Jane: AND THEN WE GO RIGHT INTO SUGAR, WE’RE GOIN DOWN!!!!!!!! SOOOOO GOOD! This is by far my favourite song off of the album. It still makes me excited when I hear those opening chords. This song also introduces us to marble-mouth Patrick, where you can understand maybe one word out of five. Honestly, that doesn’t even matter, this song is still so perfect.
Sam: Hahahaha, marble-mouth Patrick!! He’s so cute, you can’t help but love Patrick, even when you can’t understand him. Again, this is a song that gets people singing no matter where they are, and it’s amazing to hear a crowd screaming the opening lines at a concert. It’s basically pop-punk perfection.
Jane: We go from such epicness to total meh with this song. I don’t really have much to say about it except I can’t understand a goddamn word in it. I’m half-sure the song is not in English. Seriously, Patrick, what even is going on?
Sam: This is another song that I “sing” along to (I sing the words I think I hear, which are probably not the real words), but it gets lost in the mid-album shuffle.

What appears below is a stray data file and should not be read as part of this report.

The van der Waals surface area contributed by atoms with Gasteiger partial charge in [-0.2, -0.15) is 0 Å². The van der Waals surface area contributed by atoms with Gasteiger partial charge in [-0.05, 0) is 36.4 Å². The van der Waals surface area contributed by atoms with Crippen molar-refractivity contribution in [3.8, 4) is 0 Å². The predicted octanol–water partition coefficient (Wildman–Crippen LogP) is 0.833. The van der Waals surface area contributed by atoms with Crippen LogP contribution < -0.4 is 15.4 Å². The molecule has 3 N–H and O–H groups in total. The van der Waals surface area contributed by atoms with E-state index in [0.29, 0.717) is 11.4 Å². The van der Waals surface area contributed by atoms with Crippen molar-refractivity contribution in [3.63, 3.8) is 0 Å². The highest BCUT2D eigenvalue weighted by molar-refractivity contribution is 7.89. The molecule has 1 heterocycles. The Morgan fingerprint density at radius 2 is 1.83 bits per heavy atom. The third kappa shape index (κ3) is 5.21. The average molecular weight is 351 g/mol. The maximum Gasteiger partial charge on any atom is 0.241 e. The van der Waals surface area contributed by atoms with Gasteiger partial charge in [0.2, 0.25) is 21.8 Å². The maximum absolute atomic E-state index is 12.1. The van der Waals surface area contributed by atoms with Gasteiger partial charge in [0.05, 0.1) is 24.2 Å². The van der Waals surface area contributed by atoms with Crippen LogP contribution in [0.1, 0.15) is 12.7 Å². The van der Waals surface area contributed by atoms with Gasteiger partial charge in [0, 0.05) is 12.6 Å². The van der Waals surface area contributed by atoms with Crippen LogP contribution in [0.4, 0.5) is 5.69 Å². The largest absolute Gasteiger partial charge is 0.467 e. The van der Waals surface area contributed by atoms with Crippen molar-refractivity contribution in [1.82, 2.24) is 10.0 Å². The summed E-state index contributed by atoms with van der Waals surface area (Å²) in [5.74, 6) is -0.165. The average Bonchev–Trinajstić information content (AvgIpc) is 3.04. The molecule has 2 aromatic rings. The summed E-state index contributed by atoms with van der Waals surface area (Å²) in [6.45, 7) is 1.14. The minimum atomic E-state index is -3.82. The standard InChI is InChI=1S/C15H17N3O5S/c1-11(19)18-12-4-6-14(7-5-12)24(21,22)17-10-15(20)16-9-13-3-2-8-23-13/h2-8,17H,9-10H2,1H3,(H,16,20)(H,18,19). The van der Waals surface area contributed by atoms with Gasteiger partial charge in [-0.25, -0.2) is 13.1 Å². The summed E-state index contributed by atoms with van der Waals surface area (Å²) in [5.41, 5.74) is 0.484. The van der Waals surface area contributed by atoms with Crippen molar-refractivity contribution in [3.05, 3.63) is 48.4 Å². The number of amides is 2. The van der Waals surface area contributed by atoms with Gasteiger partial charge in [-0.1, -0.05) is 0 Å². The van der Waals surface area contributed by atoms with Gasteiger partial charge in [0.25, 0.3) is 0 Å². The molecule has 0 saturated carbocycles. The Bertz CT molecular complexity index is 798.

Jane: This is about as close as we get to a slow song on this album, which is totally fine with me. I like albums that are all full-out energy. This song is better than Nobody Puts Baby in the Corner so we can at least be thankful for that. However, I’m ready to get back to dancing like a crazy person.
Sam: This song always throws me off because it doesn’t even sound like Patrick at the beginning (hello, really low register). His vocals are, as always, lovely, but it’s never been my fave. I agree that this album feels like it should be all energy, all the time, but FOB always has a least one “ballad-y” song per album, and this one fits the bill.
Jane: This song is the ultimate song that plays during the credits of a 90s teen movie. Just picture it. I’ll wait. RIGHT? That’s not an insult, by the way, it actually makes me like the song better. This song definitely ups the danceable ante and I’m finally in better spirits. However, I’m only waiting for the next one to go really crazy.